Again, it was to try to upset the system, to create some revolt that would be in just really stopping the system couldn't handle. Democracy is very fragile and that's why authoritarians really don't work well in the system and they can cause a lot of problems. So, we have to be alert and that's one of the reasons I did this book, one of the reasons I went with this scientist who spent his lifetime studying these people, so we can better understand them and what to know, and what to deal with.


BROWN: It's so important to just emphasize that point that democracy is fragile. John Dean, thank you for coming on and sharing what's in your book. Thanks so much.

DEAN: Thanks, Pam.

BROWN: And coming up next, a first look inside the Olympic Village which has just been revealed to the world. Our Selina Wang takes the tour when we return.


BROWN: The Tokyo Summer Olympics are just a few weeks away and tonight, CNN has a first look at the Olympic Villages.

Soon, these empty buildings will house the world's top athletes all while managing some of the world's toughest coronavirus restrictions. CNN's Selina Wang is in Tokyo.



SELINA WANG, CNN CORRESPONDENT: The Olympic Village, a city within a city built for the world's best athletes for the Tokyo Games. Thousands of Olympians from more than 200 countries will be living here, preparing for the defining moment in their sporting careers.

Normally, a place for partying and celebration, this year, it's going to be an anti-social, sanitized bubble full of COVID testing health centers and staying far apart from one another.

At the Athletes Village Plaza, there is everything the Olympians will need -- cafe, bank, internet, hair salon, and much, much more. Normally, a place for athletes to hang out, mix, and mingle, instead there are signs everywhere reminding people to wear their masks and socially distanced themselves.

But the majority in Japan still don't want the Olympics to happen. Actually, a protest is ongoing right behind me as they are debuting the Olympic Village to the press.

There are 3,800 rooms of these 21 buildings to house the athletes.

This is a replica of the athletes' room. Athletes have to share the room, which some public health experts say increases the risk of spreading COVID. The Olympians are also going to be sleeping on beds made out of cardboard, recyclable, but don't worry, they're extremely sturdy and can hold more than 400 pounds.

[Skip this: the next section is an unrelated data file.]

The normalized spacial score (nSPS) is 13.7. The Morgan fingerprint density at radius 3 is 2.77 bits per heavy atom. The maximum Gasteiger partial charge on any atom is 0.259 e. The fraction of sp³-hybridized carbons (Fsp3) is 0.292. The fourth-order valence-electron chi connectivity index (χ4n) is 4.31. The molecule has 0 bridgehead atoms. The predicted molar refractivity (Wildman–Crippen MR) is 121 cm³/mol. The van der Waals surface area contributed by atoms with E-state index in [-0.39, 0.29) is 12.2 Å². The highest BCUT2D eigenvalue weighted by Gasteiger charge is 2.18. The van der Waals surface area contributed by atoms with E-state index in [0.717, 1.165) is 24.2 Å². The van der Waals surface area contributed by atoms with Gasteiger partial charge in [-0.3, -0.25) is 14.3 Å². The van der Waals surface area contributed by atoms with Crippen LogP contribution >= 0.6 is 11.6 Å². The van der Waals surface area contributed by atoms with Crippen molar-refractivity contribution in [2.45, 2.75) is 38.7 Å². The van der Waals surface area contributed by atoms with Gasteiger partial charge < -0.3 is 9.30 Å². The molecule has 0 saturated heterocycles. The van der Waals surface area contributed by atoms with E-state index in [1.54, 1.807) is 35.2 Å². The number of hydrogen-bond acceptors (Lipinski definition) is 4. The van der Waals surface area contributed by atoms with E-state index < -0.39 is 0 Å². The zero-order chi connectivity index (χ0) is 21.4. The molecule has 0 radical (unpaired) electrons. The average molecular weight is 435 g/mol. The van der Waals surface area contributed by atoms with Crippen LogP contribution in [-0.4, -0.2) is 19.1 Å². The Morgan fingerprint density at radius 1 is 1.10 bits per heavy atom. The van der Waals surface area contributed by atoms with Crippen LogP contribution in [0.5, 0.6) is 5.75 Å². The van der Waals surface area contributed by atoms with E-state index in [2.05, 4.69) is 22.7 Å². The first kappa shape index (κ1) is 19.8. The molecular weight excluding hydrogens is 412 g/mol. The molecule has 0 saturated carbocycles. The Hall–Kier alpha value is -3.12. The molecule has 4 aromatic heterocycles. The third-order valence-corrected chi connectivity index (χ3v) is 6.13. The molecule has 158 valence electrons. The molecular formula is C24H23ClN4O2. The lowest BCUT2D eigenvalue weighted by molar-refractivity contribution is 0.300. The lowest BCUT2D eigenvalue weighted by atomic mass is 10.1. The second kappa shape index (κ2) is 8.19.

Athletes are contact traced and tested for COVID every day. If they test positive for COVID, they have to come to this fever clinic to get tested again. If that COVID test comes back positive yet again, they then have to take a dedicated transport to an isolation facility outside of this Olympic Village and they then lose their chance to compete.

They're only allowing two-thirds of capacity here at the dining hall and normally, a place for meeting and chatting. Instead, athletes are asked to dine alone separated by plastic barriers and to leave as soon as they finish eating after wiping down their seats.

And the Athletes' Gym where they have to keep their mask on at all times and will be separated by these barriers.

Athletes can only arrive five days before their competition and have to leave within two. Now, condoms will still be passed out per tradition, but they're only given as athletes are leaving the Village.

It cost hundreds of millions of dollars to build all this. After the Games, they'll be turned into residential apartments. But before that, this is going to house athletes for an Olympics like no other.

Selina Wang, CNN, Tokyo (END VIDEOTAPE)

BROWN: Well, my next guest should win an Olympic medal and bravery after two bears came charging right at her while hiking in Alaska. Coming up, Fina Kiefer's amazing story of survival.




FINA KIEFER, SURVIVED BEAR ATTACK: At moment, I thought, is this the way I'm going to die, God? He is charging me and he's going towards me 50 yards to 25.

After I sprayed the second spray, I said "Go." And then after that, he just was like so freaked out he like turned around and ran with the second bear down the mountain across the creek onto the other side.


BROWN: So, that was Fina Kiefer recalling the moment that she was chased by bears while hiking in the mountains of Alaska. Armed only with the can of bear spray and her voice, Fina was able to scare them away, but she lost sight of the trail in the process.

After two days lost in the Alaska wilderness, search crews found her drenched from rain, hunger, and just exhaustion.

Tonight, she lives to tell the tale. Fina Kiefer joins me now. Great to see you. You live to tell the tale. You're even smiling. I can't imagine going through what you went through. We're so thankful you survived that terrifying incident.

Walk us through what happened. You were walking through the forest. And then all of a sudden you saw two bears. How close were they?

KIEFER: Like I said, I thought they were moose grazing and they were about 50 yards, and he turned his head -- the bear closer to me -- turned his head, and as he turned his head, our eyes locked. And I'd seen his head and he seen me and I didn't realize at the time, that he was downwind, so he smelled me too.